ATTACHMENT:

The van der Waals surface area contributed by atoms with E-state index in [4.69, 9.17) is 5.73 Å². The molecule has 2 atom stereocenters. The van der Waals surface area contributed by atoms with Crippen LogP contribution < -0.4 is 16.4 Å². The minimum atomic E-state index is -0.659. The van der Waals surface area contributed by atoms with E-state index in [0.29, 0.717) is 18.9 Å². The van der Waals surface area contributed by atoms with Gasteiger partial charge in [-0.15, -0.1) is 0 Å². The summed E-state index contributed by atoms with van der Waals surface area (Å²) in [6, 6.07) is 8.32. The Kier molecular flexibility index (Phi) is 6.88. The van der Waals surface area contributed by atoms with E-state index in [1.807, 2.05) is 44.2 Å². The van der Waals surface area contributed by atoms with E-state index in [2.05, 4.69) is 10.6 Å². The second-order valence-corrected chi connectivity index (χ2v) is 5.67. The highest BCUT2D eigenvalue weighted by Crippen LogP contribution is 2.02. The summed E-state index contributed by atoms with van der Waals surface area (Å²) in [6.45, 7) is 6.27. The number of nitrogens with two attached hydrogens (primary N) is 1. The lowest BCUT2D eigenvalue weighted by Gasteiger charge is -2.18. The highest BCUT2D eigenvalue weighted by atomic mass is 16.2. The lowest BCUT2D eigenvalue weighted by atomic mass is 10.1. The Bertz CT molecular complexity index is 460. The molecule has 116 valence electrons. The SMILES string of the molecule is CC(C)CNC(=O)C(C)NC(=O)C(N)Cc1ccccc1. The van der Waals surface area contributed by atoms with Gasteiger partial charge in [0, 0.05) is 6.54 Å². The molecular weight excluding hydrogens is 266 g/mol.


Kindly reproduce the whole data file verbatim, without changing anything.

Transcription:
The van der Waals surface area contributed by atoms with E-state index in [4.69, 9.17) is 5.73 Å². The molecule has 2 atom stereocenters. The van der Waals surface area contributed by atoms with Crippen LogP contribution < -0.4 is 16.4 Å². The minimum atomic E-state index is -0.659. The van der Waals surface area contributed by atoms with E-state index in [0.29, 0.717) is 18.9 Å². The van der Waals surface area contributed by atoms with Gasteiger partial charge in [-0.15, -0.1) is 0 Å². The summed E-state index contributed by atoms with van der Waals surface area (Å²) in [6, 6.07) is 8.32. The Kier molecular flexibility index (Phi) is 6.88. The van der Waals surface area contributed by atoms with E-state index in [1.807, 2.05) is 44.2 Å². The van der Waals surface area contributed by atoms with E-state index in [2.05, 4.69) is 10.6 Å². The second-order valence-corrected chi connectivity index (χ2v) is 5.67. The highest BCUT2D eigenvalue weighted by Crippen LogP contribution is 2.02. The summed E-state index contributed by atoms with van der Waals surface area (Å²) in [6.45, 7) is 6.27. The number of nitrogens with two attached hydrogens (primary N) is 1. The lowest BCUT2D eigenvalue weighted by Gasteiger charge is -2.18. The highest BCUT2D eigenvalue weighted by atomic mass is 16.2. The lowest BCUT2D eigenvalue weighted by atomic mass is 10.1. The Bertz CT molecular complexity index is 460. The molecule has 116 valence electrons. The SMILES string of the molecule is CC(C)CNC(=O)C(C)NC(=O)C(N)Cc1ccccc1. The van der Waals surface area contributed by atoms with Gasteiger partial charge in [0, 0.05) is 6.54 Å². The molecular weight excluding hydrogens is 266 g/mol.